The oil price war ended. Is Saudi Arabia the winner?

Two months ago, an oil price war started worldwide. Now the smoke has begun to dissipate, the rebound in oil prices is more and more obvious. Whether it is OPEC + ‘s active production cut or the US’s passive production cut, the oil prices have risen sharply. The price war initiated by Saudi Arabia finally ended.

The export data in April also showed that the winner seemed to be Saudi Arabia. However, the soaring exports in ultra-low oil prices may not be good news. Will the oil prices continue to rise? Could the market share be maintained? Lots of problems remain.

Oil price rose more than 20% a week

A lot of good news last week fueled optimism in the market. The oil prices maintained a steady upward trend at the end of last week. WTI crude price futures for June delivery rose $1.19, or 5.05%, to $24.74 a barrel on Comex, ending the week up 25.08%. Brent crude price futures for July delivery rose $1.51, or 5.13 percent, to $30.97 a barrel in London, up 17.13 percent for the week.

This is also the second consecutive week that international oil prices have risen, and the cumulative increase of WTI crude oil futures in June has reached 46.04% in two weeks. Since May, crude oil has been optimistic. In 6 trading days from 1st to 8th, WTI crude oil futures prices closed at more than the US $ 20 per barrel for 5 trading days; On the -8th, there were 4 trading days with high prices above USD 31 per barrel.

On the 7th, the Saudi Arabian National Oil Company Saudi Aramco announced the price of crude oil exports in June. It can be seen that Saudi Aramco has greatly increased the oil price to Europe, and some varieties have even increased by more than 7.2 US dollars. It was interpreted by the market as that Saudi Arabia has released a signal to stop the oil price war, and it also implies that OPEC has actually begun to reduce production in order to achieve the goal of balancing the market.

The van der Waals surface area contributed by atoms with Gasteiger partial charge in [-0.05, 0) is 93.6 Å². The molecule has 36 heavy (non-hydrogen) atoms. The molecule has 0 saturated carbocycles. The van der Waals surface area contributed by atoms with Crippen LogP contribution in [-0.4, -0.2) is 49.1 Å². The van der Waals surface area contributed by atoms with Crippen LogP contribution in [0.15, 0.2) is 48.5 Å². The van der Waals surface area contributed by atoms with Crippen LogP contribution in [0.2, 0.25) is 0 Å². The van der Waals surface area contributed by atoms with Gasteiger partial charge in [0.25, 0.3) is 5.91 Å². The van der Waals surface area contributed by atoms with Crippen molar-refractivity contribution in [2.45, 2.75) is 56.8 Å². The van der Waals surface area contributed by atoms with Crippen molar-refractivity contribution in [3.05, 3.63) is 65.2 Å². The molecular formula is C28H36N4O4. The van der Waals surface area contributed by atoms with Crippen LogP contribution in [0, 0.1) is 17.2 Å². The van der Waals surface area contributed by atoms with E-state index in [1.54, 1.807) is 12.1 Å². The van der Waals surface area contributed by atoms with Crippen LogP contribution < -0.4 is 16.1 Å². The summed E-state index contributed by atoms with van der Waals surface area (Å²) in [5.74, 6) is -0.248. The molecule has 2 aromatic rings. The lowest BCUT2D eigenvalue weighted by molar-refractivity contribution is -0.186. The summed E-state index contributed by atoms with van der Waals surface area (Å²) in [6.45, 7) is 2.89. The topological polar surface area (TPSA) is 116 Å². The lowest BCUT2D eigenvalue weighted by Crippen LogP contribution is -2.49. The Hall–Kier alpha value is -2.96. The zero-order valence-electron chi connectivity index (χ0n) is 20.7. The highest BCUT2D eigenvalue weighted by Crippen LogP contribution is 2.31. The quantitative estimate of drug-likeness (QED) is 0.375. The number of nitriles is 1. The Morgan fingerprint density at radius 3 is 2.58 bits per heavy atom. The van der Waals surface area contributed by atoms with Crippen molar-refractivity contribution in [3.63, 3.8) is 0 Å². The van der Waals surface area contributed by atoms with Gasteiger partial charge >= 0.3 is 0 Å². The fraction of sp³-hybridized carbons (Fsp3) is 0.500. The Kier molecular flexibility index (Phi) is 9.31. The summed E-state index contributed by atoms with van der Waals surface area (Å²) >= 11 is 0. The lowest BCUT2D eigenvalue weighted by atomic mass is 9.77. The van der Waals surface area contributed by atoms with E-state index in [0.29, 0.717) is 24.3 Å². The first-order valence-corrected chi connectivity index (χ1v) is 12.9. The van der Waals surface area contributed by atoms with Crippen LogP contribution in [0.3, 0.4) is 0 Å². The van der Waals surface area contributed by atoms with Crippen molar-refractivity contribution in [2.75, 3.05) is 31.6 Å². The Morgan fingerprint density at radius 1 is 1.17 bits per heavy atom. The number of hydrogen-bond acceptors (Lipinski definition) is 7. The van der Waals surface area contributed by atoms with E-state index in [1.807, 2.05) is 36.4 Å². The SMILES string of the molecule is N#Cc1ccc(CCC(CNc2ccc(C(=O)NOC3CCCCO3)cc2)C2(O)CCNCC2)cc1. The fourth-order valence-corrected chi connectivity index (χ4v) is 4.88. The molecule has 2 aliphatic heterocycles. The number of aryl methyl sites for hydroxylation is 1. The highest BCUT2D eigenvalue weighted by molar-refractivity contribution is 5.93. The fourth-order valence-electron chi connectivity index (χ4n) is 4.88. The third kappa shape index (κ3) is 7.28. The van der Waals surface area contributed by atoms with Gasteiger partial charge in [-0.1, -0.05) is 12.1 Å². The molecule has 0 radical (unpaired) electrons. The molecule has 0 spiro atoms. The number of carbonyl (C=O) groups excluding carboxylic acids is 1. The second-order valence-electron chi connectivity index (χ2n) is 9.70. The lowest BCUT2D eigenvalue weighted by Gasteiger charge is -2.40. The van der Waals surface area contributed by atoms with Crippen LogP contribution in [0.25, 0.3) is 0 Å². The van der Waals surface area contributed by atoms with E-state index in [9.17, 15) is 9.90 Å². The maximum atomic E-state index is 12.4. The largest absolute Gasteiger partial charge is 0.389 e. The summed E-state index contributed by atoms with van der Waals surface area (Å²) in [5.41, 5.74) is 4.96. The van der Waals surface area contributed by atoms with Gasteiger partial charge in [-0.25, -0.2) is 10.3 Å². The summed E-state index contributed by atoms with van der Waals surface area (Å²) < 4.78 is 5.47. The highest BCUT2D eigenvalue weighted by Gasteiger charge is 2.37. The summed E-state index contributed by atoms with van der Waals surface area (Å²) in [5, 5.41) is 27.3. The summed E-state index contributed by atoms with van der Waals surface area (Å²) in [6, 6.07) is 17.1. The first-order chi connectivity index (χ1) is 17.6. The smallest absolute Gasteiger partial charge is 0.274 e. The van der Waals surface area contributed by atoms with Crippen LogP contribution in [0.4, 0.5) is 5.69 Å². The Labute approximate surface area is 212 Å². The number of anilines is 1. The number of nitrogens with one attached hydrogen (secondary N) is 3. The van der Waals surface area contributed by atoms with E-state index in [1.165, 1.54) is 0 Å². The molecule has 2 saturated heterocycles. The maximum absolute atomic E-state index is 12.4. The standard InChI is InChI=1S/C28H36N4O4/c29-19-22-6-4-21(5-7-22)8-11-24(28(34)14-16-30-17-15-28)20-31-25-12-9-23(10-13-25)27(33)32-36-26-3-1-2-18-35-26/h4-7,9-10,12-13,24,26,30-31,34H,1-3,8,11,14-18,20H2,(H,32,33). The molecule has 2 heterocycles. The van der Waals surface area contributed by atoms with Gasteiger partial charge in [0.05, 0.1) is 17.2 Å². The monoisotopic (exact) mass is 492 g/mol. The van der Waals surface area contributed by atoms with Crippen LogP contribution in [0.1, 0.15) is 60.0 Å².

Has the dark time passed?

On the one hand, oil is still in the low price. It is too early to make a conclusion. However, according to the OPEC + oil output cut agreement reached in mid-April, starting on May 1, countries will cut output by 9.7 million barrels per day within two months. On the one hand, with the improvement of the epidemic situation, various countries have gradually unblocked. Some parts of Europe resumed commercial operations in early May; in the United States, nearly 40 states have begun to restart economic production. After the various industries resume work, people’s demand will return. Trump also said on Twitter: “Demand is back and oil prices are rising very well.”

On the whole, it is mainly a rebound at this stage. But it will take a long time to recover to 40 dollars as before. It is estimated that it will still be 20-30 dollars in the near future. The essence of negative oil prices is that the crude oil produced has no space to store. Cutting output may improve the situation. but whether the rate of production cuts is enough and how the demand of major oil-consuming countries will be is still uncertain.